What is the DIY Music Scene?

Most of us are familiar with the acronym “DIY,” meaning “do it yourself.” We often see this in the form of crafts, recipes, etc. But what is the DIY music scene? After hearing the term thrown around among musicians, I was able to surmise the general idea of it based on context. But I still found myself wondering, what is the exact definition of DIY music? Well, at a very basic level, one could define a DIY band as one that does all its own writing, recording, and promoting, without the need for a record label middle-man. However, this doesn’t necessarily serve as a complete definition. The DIY music scene is about more than just bands with independence; it’s an entire aesthetic.

Once I did some research, I was surprised to learn that DIY is not only decades old, but it is heavily tied to the punk scene of the 1970s and onward, thriving in the mostly underground circuit. DIY as a general principle is associated with the rejection of consumerism, so for the music scene, this means a refusal to work with the mainstream music industry. By doing their own recording, bands are able to avoid working with record labels, and thus have much more freedom in terms of creativity and money. The internet of course has been integral in giving musicians the ability to promote their music without any outside help. Musicians can release their music on sites such as Bandcamp and Soundcloud, allowing them to become their own managers and labels. These facets of refusing the music industry are rather apparent, but one aspect you may not have thought of though is the issue of venues.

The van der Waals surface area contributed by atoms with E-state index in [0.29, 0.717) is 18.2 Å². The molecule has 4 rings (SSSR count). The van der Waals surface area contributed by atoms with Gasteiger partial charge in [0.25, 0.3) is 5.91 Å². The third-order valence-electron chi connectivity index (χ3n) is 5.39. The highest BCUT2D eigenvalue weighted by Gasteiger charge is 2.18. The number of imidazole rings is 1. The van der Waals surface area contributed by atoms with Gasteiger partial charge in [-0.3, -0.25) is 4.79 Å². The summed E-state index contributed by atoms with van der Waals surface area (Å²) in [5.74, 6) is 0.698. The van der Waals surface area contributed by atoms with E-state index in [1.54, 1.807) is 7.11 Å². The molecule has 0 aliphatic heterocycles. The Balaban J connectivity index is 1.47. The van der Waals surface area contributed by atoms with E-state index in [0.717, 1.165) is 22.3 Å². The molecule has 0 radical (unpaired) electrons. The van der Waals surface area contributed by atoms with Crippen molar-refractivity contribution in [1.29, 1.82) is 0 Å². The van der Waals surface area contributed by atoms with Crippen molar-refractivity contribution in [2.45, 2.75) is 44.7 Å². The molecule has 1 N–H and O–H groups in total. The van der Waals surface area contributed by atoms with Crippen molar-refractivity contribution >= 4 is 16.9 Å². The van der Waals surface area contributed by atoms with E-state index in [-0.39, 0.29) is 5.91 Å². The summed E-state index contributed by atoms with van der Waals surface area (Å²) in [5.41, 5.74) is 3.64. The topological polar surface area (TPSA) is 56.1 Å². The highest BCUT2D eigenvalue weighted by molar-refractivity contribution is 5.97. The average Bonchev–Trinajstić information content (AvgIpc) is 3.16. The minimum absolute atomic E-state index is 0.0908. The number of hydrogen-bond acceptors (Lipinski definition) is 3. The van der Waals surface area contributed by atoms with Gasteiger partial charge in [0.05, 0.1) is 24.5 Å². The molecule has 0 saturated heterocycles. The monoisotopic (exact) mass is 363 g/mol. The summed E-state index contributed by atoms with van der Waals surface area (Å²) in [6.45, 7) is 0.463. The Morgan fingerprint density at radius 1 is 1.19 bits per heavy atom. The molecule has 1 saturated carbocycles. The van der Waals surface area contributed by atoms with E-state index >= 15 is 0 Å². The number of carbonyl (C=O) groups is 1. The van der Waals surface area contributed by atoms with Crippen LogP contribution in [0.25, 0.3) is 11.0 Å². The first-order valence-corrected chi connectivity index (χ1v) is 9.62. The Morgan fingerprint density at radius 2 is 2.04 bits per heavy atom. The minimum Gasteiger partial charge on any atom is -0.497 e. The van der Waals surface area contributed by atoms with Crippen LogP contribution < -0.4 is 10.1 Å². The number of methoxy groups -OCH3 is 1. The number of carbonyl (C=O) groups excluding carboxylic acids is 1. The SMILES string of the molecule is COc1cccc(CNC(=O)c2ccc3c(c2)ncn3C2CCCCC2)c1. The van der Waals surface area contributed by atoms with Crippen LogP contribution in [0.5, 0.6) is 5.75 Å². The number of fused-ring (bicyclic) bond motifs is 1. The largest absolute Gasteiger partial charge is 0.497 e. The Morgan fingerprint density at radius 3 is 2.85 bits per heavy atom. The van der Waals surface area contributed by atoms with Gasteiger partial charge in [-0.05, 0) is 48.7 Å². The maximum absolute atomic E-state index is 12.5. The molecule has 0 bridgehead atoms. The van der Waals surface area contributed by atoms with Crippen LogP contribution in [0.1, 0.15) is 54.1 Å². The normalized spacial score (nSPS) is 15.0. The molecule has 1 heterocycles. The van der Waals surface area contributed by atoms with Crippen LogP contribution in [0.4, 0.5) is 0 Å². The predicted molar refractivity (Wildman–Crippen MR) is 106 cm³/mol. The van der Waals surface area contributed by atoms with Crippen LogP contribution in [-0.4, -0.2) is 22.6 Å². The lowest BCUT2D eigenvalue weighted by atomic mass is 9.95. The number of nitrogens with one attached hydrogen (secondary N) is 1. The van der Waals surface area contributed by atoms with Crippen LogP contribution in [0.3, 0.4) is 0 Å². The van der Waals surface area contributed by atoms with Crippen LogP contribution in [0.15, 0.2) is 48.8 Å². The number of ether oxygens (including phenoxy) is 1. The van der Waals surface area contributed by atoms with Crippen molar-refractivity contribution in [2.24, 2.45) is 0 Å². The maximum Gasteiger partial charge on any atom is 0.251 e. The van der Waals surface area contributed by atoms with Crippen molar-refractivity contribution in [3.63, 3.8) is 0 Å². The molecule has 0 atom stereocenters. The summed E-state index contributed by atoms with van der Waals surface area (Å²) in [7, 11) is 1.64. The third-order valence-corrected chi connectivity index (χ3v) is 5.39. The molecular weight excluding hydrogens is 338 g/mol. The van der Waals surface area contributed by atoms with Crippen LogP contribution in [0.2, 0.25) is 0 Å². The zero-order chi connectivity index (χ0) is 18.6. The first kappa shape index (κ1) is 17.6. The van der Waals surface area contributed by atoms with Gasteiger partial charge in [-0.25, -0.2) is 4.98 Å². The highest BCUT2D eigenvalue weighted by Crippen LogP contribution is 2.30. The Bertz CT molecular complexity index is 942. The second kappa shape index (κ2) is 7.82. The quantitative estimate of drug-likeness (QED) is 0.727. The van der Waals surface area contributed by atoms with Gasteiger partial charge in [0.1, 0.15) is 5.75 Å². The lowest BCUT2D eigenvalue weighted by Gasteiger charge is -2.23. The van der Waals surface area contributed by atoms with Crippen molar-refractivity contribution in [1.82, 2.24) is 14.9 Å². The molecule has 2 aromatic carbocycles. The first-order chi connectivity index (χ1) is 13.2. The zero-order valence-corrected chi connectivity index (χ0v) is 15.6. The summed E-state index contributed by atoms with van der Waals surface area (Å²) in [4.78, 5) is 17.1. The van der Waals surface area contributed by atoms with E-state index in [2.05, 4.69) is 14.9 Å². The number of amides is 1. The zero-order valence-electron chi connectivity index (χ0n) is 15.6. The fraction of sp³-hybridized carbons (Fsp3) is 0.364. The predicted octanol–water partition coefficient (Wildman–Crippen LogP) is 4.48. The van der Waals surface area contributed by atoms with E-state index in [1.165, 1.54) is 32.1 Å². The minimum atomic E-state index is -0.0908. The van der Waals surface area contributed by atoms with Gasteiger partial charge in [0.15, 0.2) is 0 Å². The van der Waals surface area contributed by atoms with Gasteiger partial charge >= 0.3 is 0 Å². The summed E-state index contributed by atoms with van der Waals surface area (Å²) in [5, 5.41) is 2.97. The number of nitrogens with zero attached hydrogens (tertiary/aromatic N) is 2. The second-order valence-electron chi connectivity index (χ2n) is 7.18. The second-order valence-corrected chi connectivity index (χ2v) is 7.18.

My exposure to the DIY music scene has been concurrent with my exposure to the “house show,” which opposes the booking of a formal venue. When booking a concert at a commercial venue, a band has many logistics to consider, most of which include additional costs, like paying for a sound guy. But what if a band didn’t have to pay to share their music with a crowd? What if, instead of exchanging logistics and costs with a commercial venue, all a band had to do was exchange a few texts with someone with a house? Well this is where the house show comes in. Music lovers are opening up their living rooms and basements for DIY bands and musicians; the amount of house venues is steadily increasing, and it’s no wonder why. The band doesn’t pay to play, and the audience doesn’t pay to listen; in a way, the house show creates a purer way to share a love of music by eliminating all the commercial aspects of it. Although there are definite perks to working with commercial venues, the appeal of the house show is obvious: upon walking in, you’re greeted with a beer and a house party full of people ready to listen to your music.

Though it draws from aspects of punk and anti-consumerism, the DIY scene’s aesthetic is predominantly influenced by an emphasis on community. It’s about people supporting each other in their musical endeavors, often times in a fun and casual way. Due to its somewhat underground nature, you may not hear about DIY bands as much as popular musicians who use large record labels, but keep an eye out for for the next house show near you to check out some awesome music.

-Anna Weber

  1. “House shows” sound like an accessible venue for musicians and music lovers.
    Great article, I’ll be looking forward to my first one on Summit St. sometime soon!


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